Family, Trees, and Rock n’ Roll
When he’s not recording or touring with music legends, Chuck Leavell is making sure Georgia stays green
For decades, thousands have watched Mick Jagger strut across a stadium stage, singing and sneering that he “was born in a crossfire hurricane,” while Keith Richards rips through the classic riffs of “Jumpin’ Jack Flash.”
In the center of the “crossfire hurricane” created by two of rock n’ rolls most enduring heroes stands the man who keeps them both happy—Chuck Leavell.
As keyboardist for the Rolling Stones for the past 38 years, Leavell has become the de facto musical director for the band. It’s a comfortable role for a man who is known for being polite and a good listener— values that he took from his mother and father and brought them to every project that came his way. And there have been quite a few—if you’re even a casual fan of rock n’ roll, you’ve heard Leavell’s jazzy, soulful style on many famous tracks, including a solo on “Jessica,” the instrumental hit by the Allman Brothers Band.
Born and raised in Alabama, Leavell would ask his mom to play the family’s spinet, a small upright piano.
“I was fascinated watching her hands moving up and down the keyboard, and listening to the beautiful melodies, rhythms and harmonies coming out of that thing,” Leavell recalls. His mother would then let him “fool around” on the piano, knowing that he was slowly teaching himself while falling in love with the instrument at the same time.
“She would sometimes ask me something like, ‘Chuck, what do you think it would sound like if there was a storm outside?’” Leavell recalls. “I would rumble on the lower keys to simulate thunder…do some ‘lightning strikes’ on the higher keys. Or she might ask me, ‘What would it sound like if you were mad at one of your friends?’ So from a very early age, music was more about feelings, emotions, sounds—not just notes and chords. I’ve always been very grateful to her for that.”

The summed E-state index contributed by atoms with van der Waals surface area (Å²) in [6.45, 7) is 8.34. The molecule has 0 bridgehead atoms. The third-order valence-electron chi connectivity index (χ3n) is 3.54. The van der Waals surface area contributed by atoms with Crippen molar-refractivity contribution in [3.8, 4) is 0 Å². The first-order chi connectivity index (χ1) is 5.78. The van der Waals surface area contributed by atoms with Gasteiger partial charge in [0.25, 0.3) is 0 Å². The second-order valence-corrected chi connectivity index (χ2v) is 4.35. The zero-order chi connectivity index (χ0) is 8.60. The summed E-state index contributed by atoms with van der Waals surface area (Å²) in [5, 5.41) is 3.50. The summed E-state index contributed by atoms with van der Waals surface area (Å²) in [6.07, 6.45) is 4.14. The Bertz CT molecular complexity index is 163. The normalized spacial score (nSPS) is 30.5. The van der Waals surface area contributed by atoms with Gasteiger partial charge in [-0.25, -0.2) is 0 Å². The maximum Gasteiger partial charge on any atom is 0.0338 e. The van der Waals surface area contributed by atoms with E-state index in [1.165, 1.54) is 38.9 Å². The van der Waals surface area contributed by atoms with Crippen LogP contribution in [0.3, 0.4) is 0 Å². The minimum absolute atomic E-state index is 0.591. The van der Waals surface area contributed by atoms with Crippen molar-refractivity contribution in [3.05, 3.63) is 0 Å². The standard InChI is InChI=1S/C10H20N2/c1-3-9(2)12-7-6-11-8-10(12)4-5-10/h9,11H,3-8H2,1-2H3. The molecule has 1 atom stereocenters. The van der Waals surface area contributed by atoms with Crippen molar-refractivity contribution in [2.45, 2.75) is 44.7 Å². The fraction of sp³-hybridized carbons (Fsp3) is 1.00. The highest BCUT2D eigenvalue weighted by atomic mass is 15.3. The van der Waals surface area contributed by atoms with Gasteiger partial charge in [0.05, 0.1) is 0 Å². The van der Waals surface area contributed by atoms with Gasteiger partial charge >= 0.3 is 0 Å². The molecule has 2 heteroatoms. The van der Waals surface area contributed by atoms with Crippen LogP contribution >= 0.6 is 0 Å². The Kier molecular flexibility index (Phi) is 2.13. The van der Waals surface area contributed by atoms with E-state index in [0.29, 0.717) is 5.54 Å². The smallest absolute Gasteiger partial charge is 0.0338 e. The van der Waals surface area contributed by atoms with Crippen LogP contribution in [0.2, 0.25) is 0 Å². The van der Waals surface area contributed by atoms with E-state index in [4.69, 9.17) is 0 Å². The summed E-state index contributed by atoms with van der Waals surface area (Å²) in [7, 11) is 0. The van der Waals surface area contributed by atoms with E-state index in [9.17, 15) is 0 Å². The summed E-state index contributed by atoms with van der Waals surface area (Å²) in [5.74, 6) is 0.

Wide Open Georgia
Leavell’s father taught him that “you make your own luck in life,” and as Leavell started playing professionally in his teens, he always kept his eyes and ears open for opportunities. He learned from his peers about a burgeoning scene in Macon, GA, and the city’s Capricorn Studios.
“My wife, Rose Lane, is from Georgia, and she jokes that I eventually defected,” Leavell says. “Georgia seemed to me to be more wide open in terms of opportunities.”
The biggest break came when The Allman Brothers Band asked Leavell to join. He toured with the band and played on two of their classic albums. The band eventually splintered, but once fans and fellow musicians heard Leavell’s work on “Jessica” and other tracks, he became one of the most prolific and sought-after musicians in the industry. Leavell has since recorded or toured with Eric Clapton, Linda Rondstadt, The Black Crowes, John Mayer and dozens more over the past four decades. He also led his own jazz-rock band, Sea Level, for five years, and has released five solo albums while also serving as the Stones’ keyboardist since 1982.
Lungs Of The Forest
Leveall is the only person in the world to have both a Grammy Lifetime Achievement Award and an honorary Forest Ranger Award from the U.S. Forest Service. That’s because there is a whole other side to Leavell’s life in Georgia.
“Rose Lane’s family has worked their land for generations,” Leavell says. “As I began to understand the deep passion and ethic they had about their land, it rubbed off on me.”